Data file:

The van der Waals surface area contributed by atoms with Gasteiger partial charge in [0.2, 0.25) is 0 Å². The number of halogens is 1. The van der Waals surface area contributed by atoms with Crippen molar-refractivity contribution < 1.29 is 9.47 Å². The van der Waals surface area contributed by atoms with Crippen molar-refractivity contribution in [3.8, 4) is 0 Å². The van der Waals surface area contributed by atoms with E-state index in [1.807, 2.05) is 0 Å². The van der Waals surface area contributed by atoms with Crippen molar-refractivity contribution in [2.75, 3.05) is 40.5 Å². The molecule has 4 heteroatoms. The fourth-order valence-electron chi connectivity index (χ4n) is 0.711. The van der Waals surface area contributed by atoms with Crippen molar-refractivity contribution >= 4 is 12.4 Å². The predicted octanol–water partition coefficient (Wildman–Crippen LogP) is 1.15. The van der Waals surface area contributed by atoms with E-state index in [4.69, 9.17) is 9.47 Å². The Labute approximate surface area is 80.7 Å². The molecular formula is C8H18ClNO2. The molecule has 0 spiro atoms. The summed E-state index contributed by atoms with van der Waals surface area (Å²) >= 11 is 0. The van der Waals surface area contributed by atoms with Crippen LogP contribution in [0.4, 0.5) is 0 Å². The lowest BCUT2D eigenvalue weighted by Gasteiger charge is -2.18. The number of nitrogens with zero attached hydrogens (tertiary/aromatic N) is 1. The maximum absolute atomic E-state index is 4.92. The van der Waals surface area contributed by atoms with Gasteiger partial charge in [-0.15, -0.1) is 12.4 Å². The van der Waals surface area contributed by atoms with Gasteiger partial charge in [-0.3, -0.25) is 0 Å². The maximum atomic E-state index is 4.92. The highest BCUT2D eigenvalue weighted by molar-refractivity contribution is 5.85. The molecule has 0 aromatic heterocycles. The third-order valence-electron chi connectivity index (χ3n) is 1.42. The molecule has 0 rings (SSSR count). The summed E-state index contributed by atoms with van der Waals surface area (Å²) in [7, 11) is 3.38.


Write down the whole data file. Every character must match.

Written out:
The van der Waals surface area contributed by atoms with Gasteiger partial charge in [0.2, 0.25) is 0 Å². The number of halogens is 1. The van der Waals surface area contributed by atoms with Crippen molar-refractivity contribution < 1.29 is 9.47 Å². The van der Waals surface area contributed by atoms with Crippen molar-refractivity contribution in [3.8, 4) is 0 Å². The van der Waals surface area contributed by atoms with E-state index in [1.807, 2.05) is 0 Å². The van der Waals surface area contributed by atoms with Crippen molar-refractivity contribution in [2.75, 3.05) is 40.5 Å². The molecule has 4 heteroatoms. The fourth-order valence-electron chi connectivity index (χ4n) is 0.711. The van der Waals surface area contributed by atoms with Crippen molar-refractivity contribution >= 4 is 12.4 Å². The predicted octanol–water partition coefficient (Wildman–Crippen LogP) is 1.15. The van der Waals surface area contributed by atoms with E-state index in [4.69, 9.17) is 9.47 Å². The Labute approximate surface area is 80.7 Å². The molecular formula is C8H18ClNO2. The molecule has 0 spiro atoms. The summed E-state index contributed by atoms with van der Waals surface area (Å²) >= 11 is 0. The van der Waals surface area contributed by atoms with Crippen LogP contribution in [0.4, 0.5) is 0 Å². The lowest BCUT2D eigenvalue weighted by Gasteiger charge is -2.18. The number of nitrogens with zero attached hydrogens (tertiary/aromatic N) is 1. The maximum absolute atomic E-state index is 4.92. The van der Waals surface area contributed by atoms with Gasteiger partial charge in [-0.15, -0.1) is 12.4 Å². The van der Waals surface area contributed by atoms with Gasteiger partial charge in [-0.3, -0.25) is 0 Å². The maximum atomic E-state index is 4.92. The highest BCUT2D eigenvalue weighted by molar-refractivity contribution is 5.85. The molecule has 0 aromatic heterocycles. The third-order valence-electron chi connectivity index (χ3n) is 1.42. The molecule has 0 rings (SSSR count). The summed E-state index contributed by atoms with van der Waals surface area (Å²) in [7, 11) is 3.38.